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Re: Reuse of Dewatered Ink Solids



Hi, Bonnie. I have a answer to your question. It means changing treatment
system technology however. I work with a company that makes membrane filter
based treatment systems. They have experience with systems for flexographic
washwater. By separating the particles and large molecules from the small
molecules (such as water) in a membrane filter, the ink solids (pigment and
resins) and some of the co-solvents, anti-foaming agents, adhesion
enhancers and other additives are concentrated for reuse (we call it a
recycle system, not a treatment system). In the flexo newspaper industry,
this has become standard technology. The key is to reuse these ink
components in the black ink where the various colors, when mixed become
very dark and are "hidden" (they use a lot of black ink in the newspaper
industry). If your client does not use much black ink, you've still
concentrated valuable components (some ink pigments cost more than $6 per
pound). Perhaps your client's ink manufacturer would be interested in it.
Or, perhaps, there is another flexographic printer in the area that does
use a lot of black water based ink-the Louisville Courier does, the Akron
Beacon-Journal does, the Pittsburgh Post does among others.

I would be happy to talk to your client and put them in touch with the
recycle system's manufacturer. Call me or have your client call me.

wjw/

wjw5@psu.edu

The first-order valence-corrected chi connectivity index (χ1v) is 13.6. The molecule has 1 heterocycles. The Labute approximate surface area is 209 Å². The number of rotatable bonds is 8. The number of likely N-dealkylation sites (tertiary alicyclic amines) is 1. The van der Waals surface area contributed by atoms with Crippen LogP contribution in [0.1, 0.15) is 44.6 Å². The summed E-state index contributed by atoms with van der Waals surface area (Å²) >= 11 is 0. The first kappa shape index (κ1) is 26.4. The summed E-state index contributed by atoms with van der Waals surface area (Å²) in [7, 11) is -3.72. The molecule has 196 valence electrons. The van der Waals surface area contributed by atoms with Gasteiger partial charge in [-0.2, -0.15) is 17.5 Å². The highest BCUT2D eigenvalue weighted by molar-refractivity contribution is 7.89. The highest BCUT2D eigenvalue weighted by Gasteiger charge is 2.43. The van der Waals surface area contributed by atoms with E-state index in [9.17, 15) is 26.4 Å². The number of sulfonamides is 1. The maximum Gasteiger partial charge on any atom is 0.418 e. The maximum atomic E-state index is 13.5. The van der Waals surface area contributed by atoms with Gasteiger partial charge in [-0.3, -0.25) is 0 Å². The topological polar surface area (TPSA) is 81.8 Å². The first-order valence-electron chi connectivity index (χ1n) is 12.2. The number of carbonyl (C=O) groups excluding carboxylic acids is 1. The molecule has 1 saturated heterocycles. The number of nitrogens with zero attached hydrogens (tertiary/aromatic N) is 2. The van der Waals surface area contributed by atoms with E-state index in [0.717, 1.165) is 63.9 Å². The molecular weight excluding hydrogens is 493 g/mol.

Warren J. Weaver
PENNTAP
227 W. Market St.
York, PA 17401

ph 717-848-6669
cell ph 717-873-9898
fax 717-854-0087
web site www.penntap.psu.edu/

At  4:44 PM 7/15/97 -0700, Bonnie Pray wrote:
>We are working with a plastics printing company that has flexographic
>printing operations.  They use all water-based inks.  Press cleanups are
>conducted with a water/soap solution.  The spent wash water is sent to a
>wastewater treatment system where it is coagulated using aluminum
>chloride solution.  Lime solution is also added to the wastewater to
>adjust pH.  The wastewater then goes through a plate and frame filter
>press where solids are removed.  My assumption is that most of the solids
>consist of ink pigments.  Currently, these solids are landfilled.
>Does anyone have suggestions to reduce or eliminate this waste stream?
> Can the ink pigments be recovered?  FYI - we are already addressing
>their product scheduling practices to reduce the number of press
>changeovers, this should reduce the amount of wastewater to some extent.
>Thanks for any input.
>
>Bonnie L. Pray
>Engineer
>Institute of Advanced Manufacturing Sciences
>Cincinnati, OH
>(513) 948-2015
>pray@iams.org